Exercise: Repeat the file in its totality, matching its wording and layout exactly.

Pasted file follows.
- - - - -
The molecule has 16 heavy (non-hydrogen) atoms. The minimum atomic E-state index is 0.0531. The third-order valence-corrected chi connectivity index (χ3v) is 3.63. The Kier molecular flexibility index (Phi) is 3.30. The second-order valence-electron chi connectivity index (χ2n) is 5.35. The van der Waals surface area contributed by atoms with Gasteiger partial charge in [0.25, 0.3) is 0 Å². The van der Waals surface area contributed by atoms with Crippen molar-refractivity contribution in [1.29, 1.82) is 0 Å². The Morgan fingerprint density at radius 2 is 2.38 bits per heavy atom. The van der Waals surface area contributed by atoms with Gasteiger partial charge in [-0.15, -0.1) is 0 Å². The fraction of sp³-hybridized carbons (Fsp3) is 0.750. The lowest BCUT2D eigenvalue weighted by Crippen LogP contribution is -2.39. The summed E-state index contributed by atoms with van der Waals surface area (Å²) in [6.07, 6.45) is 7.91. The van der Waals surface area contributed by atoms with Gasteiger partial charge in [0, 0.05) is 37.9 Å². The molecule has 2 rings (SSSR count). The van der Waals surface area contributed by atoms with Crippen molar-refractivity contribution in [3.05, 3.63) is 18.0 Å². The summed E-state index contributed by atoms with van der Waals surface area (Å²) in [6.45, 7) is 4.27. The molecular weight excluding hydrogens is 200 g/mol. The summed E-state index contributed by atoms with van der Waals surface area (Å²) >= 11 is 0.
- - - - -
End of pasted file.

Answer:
The molecule has 16 heavy (non-hydrogen) atoms. The minimum atomic E-state index is 0.0531. The third-order valence-corrected chi connectivity index (χ3v) is 3.63. The Kier molecular flexibility index (Phi) is 3.30. The second-order valence-electron chi connectivity index (χ2n) is 5.35. The van der Waals surface area contributed by atoms with Gasteiger partial charge in [0.25, 0.3) is 0 Å². The van der Waals surface area contributed by atoms with Crippen molar-refractivity contribution in [1.29, 1.82) is 0 Å². The Morgan fingerprint density at radius 2 is 2.38 bits per heavy atom. The van der Waals surface area contributed by atoms with Gasteiger partial charge in [-0.15, -0.1) is 0 Å². The fraction of sp³-hybridized carbons (Fsp3) is 0.750. The lowest BCUT2D eigenvalue weighted by Crippen LogP contribution is -2.39. The summed E-state index contributed by atoms with van der Waals surface area (Å²) in [6.07, 6.45) is 7.91. The van der Waals surface area contributed by atoms with Gasteiger partial charge in [0, 0.05) is 37.9 Å². The molecule has 2 rings (SSSR count). The van der Waals surface area contributed by atoms with Crippen molar-refractivity contribution in [3.05, 3.63) is 18.0 Å². The summed E-state index contributed by atoms with van der Waals surface area (Å²) in [6.45, 7) is 4.27. The molecular weight excluding hydrogens is 200 g/mol. The summed E-state index contributed by atoms with van der Waals surface area (Å²) >= 11 is 0.